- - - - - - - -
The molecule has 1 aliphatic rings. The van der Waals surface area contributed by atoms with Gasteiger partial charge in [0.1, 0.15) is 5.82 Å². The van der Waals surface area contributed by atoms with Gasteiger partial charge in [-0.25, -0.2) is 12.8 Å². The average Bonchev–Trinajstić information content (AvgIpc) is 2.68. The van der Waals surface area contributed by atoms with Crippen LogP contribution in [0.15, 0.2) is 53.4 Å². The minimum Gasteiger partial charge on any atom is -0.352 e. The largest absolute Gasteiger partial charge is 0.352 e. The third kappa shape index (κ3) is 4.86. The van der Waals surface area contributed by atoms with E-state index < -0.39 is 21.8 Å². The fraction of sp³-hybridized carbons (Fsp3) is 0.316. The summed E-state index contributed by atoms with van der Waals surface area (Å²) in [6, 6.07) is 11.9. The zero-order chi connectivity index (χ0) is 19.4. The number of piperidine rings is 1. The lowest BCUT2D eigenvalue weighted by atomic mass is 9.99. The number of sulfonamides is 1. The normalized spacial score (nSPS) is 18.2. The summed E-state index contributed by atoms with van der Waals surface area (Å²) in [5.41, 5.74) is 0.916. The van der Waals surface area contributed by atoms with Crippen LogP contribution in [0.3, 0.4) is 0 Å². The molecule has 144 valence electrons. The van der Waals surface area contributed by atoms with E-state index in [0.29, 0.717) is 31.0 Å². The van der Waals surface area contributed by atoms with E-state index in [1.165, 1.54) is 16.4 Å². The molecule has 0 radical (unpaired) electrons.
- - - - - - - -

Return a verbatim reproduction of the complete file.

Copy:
The molecule has 1 aliphatic rings. The van der Waals surface area contributed by atoms with Gasteiger partial charge in [0.1, 0.15) is 5.82 Å². The van der Waals surface area contributed by atoms with Gasteiger partial charge in [-0.25, -0.2) is 12.8 Å². The average Bonchev–Trinajstić information content (AvgIpc) is 2.68. The van der Waals surface area contributed by atoms with Crippen LogP contribution in [0.15, 0.2) is 53.4 Å². The minimum Gasteiger partial charge on any atom is -0.352 e. The largest absolute Gasteiger partial charge is 0.352 e. The third kappa shape index (κ3) is 4.86. The van der Waals surface area contributed by atoms with E-state index < -0.39 is 21.8 Å². The fraction of sp³-hybridized carbons (Fsp3) is 0.316. The summed E-state index contributed by atoms with van der Waals surface area (Å²) in [6, 6.07) is 11.9. The zero-order chi connectivity index (χ0) is 19.4. The number of piperidine rings is 1. The lowest BCUT2D eigenvalue weighted by atomic mass is 9.99. The number of sulfonamides is 1. The normalized spacial score (nSPS) is 18.2. The summed E-state index contributed by atoms with van der Waals surface area (Å²) in [5.41, 5.74) is 0.916. The van der Waals surface area contributed by atoms with Crippen LogP contribution in [0.3, 0.4) is 0 Å². The molecule has 144 valence electrons. The van der Waals surface area contributed by atoms with E-state index in [0.29, 0.717) is 31.0 Å². The van der Waals surface area contributed by atoms with E-state index in [1.165, 1.54) is 16.4 Å². The molecule has 0 radical (unpaired) electrons.